Thevenot observes particularly of the Schiras wine, that, after it is refined from the lees, it is apt to grow sour: “11 a beaucoup de 'lie ; c'est pourquoi il donne puissemment dans la teste ; et pour le rendre plus traitable, on le passe par un chausse d'hypocras: après quoi il est fort clair, et moins fumeux. Ils mettent ce vin dans des grandes jarres de terre, qui tiennent dix ou douze jusqu'à quatorze carabas : mais duand l'on a entamé une jarre, il faut la vuider au plutost, et mettre le vin qu'on en tire dans des bouteilles ou carabas; car si l'on y manque en le laissant quelque tems après que la jarre est entamée, il se gâte et s'aigrit :" Voyages, tom. ii. p. 245.

This clearly explains the very elegant comparison, or rather allegory, of Jeremiah; where the reader will find a remarkable example of the mixture of the proper with the allegorical, not uncommon in the Hebrew poets :

“ Moab hath been at ease from his youth,

And he hath settled upon his lees;
Nor hath he been drawn off from vessel to vessel,
Neither hath he gone into captivity :
Wherefore his taste remaineth in him,
And his flavour is not changed.”

Jer. xlviii. 11. Şir John Chardin's MS note on this place of Jeremiah . is as follows; “ On change ainsi le vin de cupe en cupe en

Orient; et quand on en entame uno, il faut la vuider en petites cupes ou bouteilles, sans quoy s’aigrit.”

7. the face of all] MS Bodl. reads 52'3D Sy. The word '3 has been removed from its right place into the line above, where it makes no sense; as Houbigant conjectured

9. shall they say-] So LXX and Vulg, in the plural number. They read 1781. Syr. reads 170x1, Thou shalt say.

10. shall give rest] “Heb, Min, quiescet. Annon m'in, quietern dabit, ut Græci, AvanaUOI dwoki, et Copt, ?” Mr WOIDE. That is, “shall give peace and quiet to Sion, by destroying the enemy;" as it follows.

Ibid. As the straw is threshed-] « Hoc juxta ritum loquitur Palestinæ et multarum Orientis provinciarum, quæ ob pratorum et fæni penuriam paleas preparant esui animantium. Sunt autem carpenta ferrata rotis per medium in serrarum modum se volventibus, quæ stipulam conterunt; et comminuunt in paleas. Quomodo igitur plaustris ferratis paleæ conteruntur, sic conteretur Moab sub eo; sive sub Dei potentia, sive in semetipso, ut nihil in eo integri remaneat:" Hieron, in loc. See Note on chap. xxviii, 27.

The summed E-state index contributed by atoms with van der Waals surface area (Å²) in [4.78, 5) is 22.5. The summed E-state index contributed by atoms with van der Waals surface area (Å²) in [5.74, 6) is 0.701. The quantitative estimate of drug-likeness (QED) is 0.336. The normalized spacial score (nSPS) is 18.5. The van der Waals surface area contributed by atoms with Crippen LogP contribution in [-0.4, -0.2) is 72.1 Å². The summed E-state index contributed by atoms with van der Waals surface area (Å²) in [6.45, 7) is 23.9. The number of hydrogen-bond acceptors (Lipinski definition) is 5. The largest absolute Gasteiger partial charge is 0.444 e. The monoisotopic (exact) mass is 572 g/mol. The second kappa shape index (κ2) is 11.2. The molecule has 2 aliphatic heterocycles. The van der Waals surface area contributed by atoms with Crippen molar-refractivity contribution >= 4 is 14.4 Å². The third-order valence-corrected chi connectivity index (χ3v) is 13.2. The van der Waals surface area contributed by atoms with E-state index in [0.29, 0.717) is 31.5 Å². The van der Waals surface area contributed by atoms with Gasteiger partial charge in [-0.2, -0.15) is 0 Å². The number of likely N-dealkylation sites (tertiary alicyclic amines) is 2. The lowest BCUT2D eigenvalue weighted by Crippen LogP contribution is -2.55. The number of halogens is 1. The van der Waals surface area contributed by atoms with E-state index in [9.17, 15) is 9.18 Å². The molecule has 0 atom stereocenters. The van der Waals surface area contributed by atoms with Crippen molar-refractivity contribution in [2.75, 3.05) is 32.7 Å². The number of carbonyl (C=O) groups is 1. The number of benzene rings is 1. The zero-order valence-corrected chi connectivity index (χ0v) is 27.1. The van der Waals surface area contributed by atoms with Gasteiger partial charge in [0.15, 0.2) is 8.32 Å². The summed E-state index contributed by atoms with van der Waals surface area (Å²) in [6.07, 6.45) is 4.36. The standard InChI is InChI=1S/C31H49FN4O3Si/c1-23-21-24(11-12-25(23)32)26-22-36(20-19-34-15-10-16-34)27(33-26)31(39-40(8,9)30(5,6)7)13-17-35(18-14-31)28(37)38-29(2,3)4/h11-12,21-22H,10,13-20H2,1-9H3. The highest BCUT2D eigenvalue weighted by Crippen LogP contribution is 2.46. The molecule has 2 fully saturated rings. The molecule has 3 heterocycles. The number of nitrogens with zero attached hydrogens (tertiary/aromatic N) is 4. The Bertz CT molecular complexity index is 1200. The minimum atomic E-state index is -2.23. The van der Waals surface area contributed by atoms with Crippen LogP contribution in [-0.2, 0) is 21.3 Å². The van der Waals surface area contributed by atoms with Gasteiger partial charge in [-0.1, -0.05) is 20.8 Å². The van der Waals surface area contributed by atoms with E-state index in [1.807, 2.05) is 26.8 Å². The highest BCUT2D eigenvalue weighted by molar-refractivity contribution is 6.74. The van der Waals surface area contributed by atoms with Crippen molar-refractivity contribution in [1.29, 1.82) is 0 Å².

Ibid. —under the wheels of the car.] For 17327, LXX, Syr. Vulg. read ay; which I have followed. See Joshua xv. 31. compared with xix. 5. where there is a mistake very nearly the same. The Keri, ya, is confirmed by twenty-eight MSS (seven ancient), and three editions,

11. As he that sinketh stretcheth out his hands to swiin.] There is great obscurity in this place : some understand God as the agent; others Moab. I have chosen the latter sense, as I cannot conceive that the stretching out of the hands of a swimmer in swimming, can be any illustration of the action of God stretching out his hands over Moab to destroy it. I take Own, altering the point on the won the authority of LXX, to be the participle of nu, the same with MI and MTW, inclinari, deprimi; and that the Prophet designed a paronomasia here, a figure which he

.שחות and שחה frequently uses

between the similar words

As Yoon, in his place, or on the spot, as we say, in the preceding verse, gives us an idea of the sudden and complete destruction of Moab; so 227p, in the midst of him, means, that this destruction shall be open and exposed to the view of all: The neighbouring nations shall plainly see